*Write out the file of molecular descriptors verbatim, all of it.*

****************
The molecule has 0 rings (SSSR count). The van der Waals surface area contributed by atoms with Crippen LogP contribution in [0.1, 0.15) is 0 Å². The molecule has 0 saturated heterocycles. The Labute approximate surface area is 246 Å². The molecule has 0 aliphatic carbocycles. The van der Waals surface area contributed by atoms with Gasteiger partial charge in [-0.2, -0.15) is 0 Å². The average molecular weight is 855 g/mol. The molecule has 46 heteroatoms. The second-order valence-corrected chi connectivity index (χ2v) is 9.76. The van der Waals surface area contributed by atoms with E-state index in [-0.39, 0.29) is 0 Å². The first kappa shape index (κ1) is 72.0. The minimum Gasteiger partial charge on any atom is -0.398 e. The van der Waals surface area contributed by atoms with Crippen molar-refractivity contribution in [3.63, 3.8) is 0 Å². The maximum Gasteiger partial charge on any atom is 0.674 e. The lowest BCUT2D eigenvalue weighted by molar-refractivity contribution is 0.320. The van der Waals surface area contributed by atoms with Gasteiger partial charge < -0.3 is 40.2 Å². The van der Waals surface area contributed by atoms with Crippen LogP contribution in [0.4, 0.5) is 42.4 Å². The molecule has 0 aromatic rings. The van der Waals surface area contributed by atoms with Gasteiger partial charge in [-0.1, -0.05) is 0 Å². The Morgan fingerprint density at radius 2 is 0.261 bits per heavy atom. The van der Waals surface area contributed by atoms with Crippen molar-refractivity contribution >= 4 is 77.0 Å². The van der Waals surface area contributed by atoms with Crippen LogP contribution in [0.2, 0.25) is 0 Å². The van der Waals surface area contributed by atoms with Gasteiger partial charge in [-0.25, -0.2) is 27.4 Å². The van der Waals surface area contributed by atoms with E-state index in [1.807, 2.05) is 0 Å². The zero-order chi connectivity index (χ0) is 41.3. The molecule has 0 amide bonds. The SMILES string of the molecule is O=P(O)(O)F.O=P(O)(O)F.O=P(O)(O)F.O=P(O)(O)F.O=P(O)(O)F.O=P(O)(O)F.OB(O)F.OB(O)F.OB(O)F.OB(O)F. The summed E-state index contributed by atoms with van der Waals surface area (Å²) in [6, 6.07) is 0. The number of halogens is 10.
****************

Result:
The molecule has 0 rings (SSSR count). The van der Waals surface area contributed by atoms with Crippen LogP contribution in [0.1, 0.15) is 0 Å². The molecule has 0 saturated heterocycles. The Labute approximate surface area is 246 Å². The molecule has 0 aliphatic carbocycles. The van der Waals surface area contributed by atoms with Gasteiger partial charge in [-0.2, -0.15) is 0 Å². The average molecular weight is 855 g/mol. The molecule has 46 heteroatoms. The second-order valence-corrected chi connectivity index (χ2v) is 9.76. The van der Waals surface area contributed by atoms with E-state index in [-0.39, 0.29) is 0 Å². The first kappa shape index (κ1) is 72.0. The minimum Gasteiger partial charge on any atom is -0.398 e. The van der Waals surface area contributed by atoms with Crippen molar-refractivity contribution in [3.63, 3.8) is 0 Å². The maximum Gasteiger partial charge on any atom is 0.674 e. The lowest BCUT2D eigenvalue weighted by molar-refractivity contribution is 0.320. The van der Waals surface area contributed by atoms with Gasteiger partial charge < -0.3 is 40.2 Å². The van der Waals surface area contributed by atoms with Crippen LogP contribution in [0.4, 0.5) is 42.4 Å². The molecule has 0 aromatic rings. The van der Waals surface area contributed by atoms with Gasteiger partial charge in [-0.1, -0.05) is 0 Å². The Morgan fingerprint density at radius 2 is 0.261 bits per heavy atom. The van der Waals surface area contributed by atoms with Crippen molar-refractivity contribution >= 4 is 77.0 Å². The van der Waals surface area contributed by atoms with Crippen LogP contribution in [0.2, 0.25) is 0 Å². The van der Waals surface area contributed by atoms with Gasteiger partial charge in [-0.25, -0.2) is 27.4 Å². The van der Waals surface area contributed by atoms with E-state index in [1.807, 2.05) is 0 Å². The zero-order chi connectivity index (χ0) is 41.3. The molecule has 0 amide bonds. The SMILES string of the molecule is O=P(O)(O)F.O=P(O)(O)F.O=P(O)(O)F.O=P(O)(O)F.O=P(O)(O)F.O=P(O)(O)F.OB(O)F.OB(O)F.OB(O)F.OB(O)F. The summed E-state index contributed by atoms with van der Waals surface area (Å²) in [6, 6.07) is 0. The number of halogens is 10.